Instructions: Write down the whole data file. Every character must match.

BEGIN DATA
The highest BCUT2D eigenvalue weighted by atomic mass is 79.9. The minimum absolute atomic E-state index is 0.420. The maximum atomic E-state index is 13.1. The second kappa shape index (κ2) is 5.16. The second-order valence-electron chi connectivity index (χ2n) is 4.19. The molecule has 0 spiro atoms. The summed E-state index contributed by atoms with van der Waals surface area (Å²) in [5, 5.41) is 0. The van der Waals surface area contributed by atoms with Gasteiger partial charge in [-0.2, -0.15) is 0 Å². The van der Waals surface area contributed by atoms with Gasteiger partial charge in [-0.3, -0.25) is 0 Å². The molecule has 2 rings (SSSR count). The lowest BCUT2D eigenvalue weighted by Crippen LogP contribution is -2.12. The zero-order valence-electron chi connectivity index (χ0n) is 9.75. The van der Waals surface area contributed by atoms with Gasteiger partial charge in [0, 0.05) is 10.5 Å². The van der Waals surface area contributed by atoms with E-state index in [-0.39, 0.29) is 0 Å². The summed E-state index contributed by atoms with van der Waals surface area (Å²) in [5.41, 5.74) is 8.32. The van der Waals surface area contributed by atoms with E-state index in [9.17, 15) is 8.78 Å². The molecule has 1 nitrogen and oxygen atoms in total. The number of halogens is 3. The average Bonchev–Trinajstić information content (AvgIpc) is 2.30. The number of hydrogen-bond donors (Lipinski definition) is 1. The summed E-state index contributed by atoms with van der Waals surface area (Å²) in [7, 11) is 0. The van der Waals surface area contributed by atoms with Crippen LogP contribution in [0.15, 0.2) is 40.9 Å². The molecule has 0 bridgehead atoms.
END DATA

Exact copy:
The highest BCUT2D eigenvalue weighted by atomic mass is 79.9. The minimum absolute atomic E-state index is 0.420. The maximum atomic E-state index is 13.1. The second kappa shape index (κ2) is 5.16. The second-order valence-electron chi connectivity index (χ2n) is 4.19. The molecule has 0 spiro atoms. The summed E-state index contributed by atoms with van der Waals surface area (Å²) in [5, 5.41) is 0. The van der Waals surface area contributed by atoms with Gasteiger partial charge in [-0.2, -0.15) is 0 Å². The van der Waals surface area contributed by atoms with Gasteiger partial charge in [-0.3, -0.25) is 0 Å². The molecule has 2 rings (SSSR count). The lowest BCUT2D eigenvalue weighted by Crippen LogP contribution is -2.12. The zero-order valence-electron chi connectivity index (χ0n) is 9.75. The van der Waals surface area contributed by atoms with Gasteiger partial charge in [0, 0.05) is 10.5 Å². The van der Waals surface area contributed by atoms with E-state index in [-0.39, 0.29) is 0 Å². The summed E-state index contributed by atoms with van der Waals surface area (Å²) in [5.41, 5.74) is 8.32. The van der Waals surface area contributed by atoms with E-state index in [9.17, 15) is 8.78 Å². The molecule has 1 nitrogen and oxygen atoms in total. The number of halogens is 3. The average Bonchev–Trinajstić information content (AvgIpc) is 2.30. The number of hydrogen-bond donors (Lipinski definition) is 1. The summed E-state index contributed by atoms with van der Waals surface area (Å²) in [7, 11) is 0. The van der Waals surface area contributed by atoms with Crippen LogP contribution in [0.15, 0.2) is 40.9 Å². The molecule has 0 bridgehead atoms.